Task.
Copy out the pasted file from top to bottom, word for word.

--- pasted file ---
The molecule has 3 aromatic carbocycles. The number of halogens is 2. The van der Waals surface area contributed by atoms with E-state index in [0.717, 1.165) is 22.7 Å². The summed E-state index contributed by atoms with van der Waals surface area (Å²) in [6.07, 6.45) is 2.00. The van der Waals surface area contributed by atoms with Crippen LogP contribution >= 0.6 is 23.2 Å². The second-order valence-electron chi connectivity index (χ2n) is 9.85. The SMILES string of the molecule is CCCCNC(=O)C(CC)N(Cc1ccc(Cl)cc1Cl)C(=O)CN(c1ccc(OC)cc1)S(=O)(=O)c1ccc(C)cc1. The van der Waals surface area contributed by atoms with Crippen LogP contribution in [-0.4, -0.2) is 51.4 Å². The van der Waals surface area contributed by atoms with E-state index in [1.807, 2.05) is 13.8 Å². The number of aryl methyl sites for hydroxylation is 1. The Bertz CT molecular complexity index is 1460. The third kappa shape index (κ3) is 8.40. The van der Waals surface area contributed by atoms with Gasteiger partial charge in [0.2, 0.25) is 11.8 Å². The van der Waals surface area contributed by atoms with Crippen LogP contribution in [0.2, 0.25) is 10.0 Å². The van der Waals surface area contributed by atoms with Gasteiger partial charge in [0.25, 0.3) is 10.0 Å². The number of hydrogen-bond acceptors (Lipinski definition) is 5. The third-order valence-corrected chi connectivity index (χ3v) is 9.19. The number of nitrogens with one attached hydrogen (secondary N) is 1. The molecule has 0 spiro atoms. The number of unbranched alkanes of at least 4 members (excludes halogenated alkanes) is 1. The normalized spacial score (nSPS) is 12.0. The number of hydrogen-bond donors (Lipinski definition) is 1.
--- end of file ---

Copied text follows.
The molecule has 3 aromatic carbocycles. The number of halogens is 2. The van der Waals surface area contributed by atoms with E-state index in [0.717, 1.165) is 22.7 Å². The summed E-state index contributed by atoms with van der Waals surface area (Å²) in [6.07, 6.45) is 2.00. The van der Waals surface area contributed by atoms with Crippen LogP contribution >= 0.6 is 23.2 Å². The second-order valence-electron chi connectivity index (χ2n) is 9.85. The SMILES string of the molecule is CCCCNC(=O)C(CC)N(Cc1ccc(Cl)cc1Cl)C(=O)CN(c1ccc(OC)cc1)S(=O)(=O)c1ccc(C)cc1. The van der Waals surface area contributed by atoms with Crippen LogP contribution in [-0.4, -0.2) is 51.4 Å². The van der Waals surface area contributed by atoms with E-state index in [1.807, 2.05) is 13.8 Å². The number of aryl methyl sites for hydroxylation is 1. The Bertz CT molecular complexity index is 1460. The third kappa shape index (κ3) is 8.40. The van der Waals surface area contributed by atoms with Gasteiger partial charge in [0.2, 0.25) is 11.8 Å². The van der Waals surface area contributed by atoms with Crippen LogP contribution in [0.2, 0.25) is 10.0 Å². The van der Waals surface area contributed by atoms with Gasteiger partial charge in [0.25, 0.3) is 10.0 Å². The number of hydrogen-bond acceptors (Lipinski definition) is 5. The third-order valence-corrected chi connectivity index (χ3v) is 9.19. The number of nitrogens with one attached hydrogen (secondary N) is 1. The molecule has 0 spiro atoms. The number of unbranched alkanes of at least 4 members (excludes halogenated alkanes) is 1. The normalized spacial score (nSPS) is 12.0. The number of hydrogen-bond donors (Lipinski definition) is 1.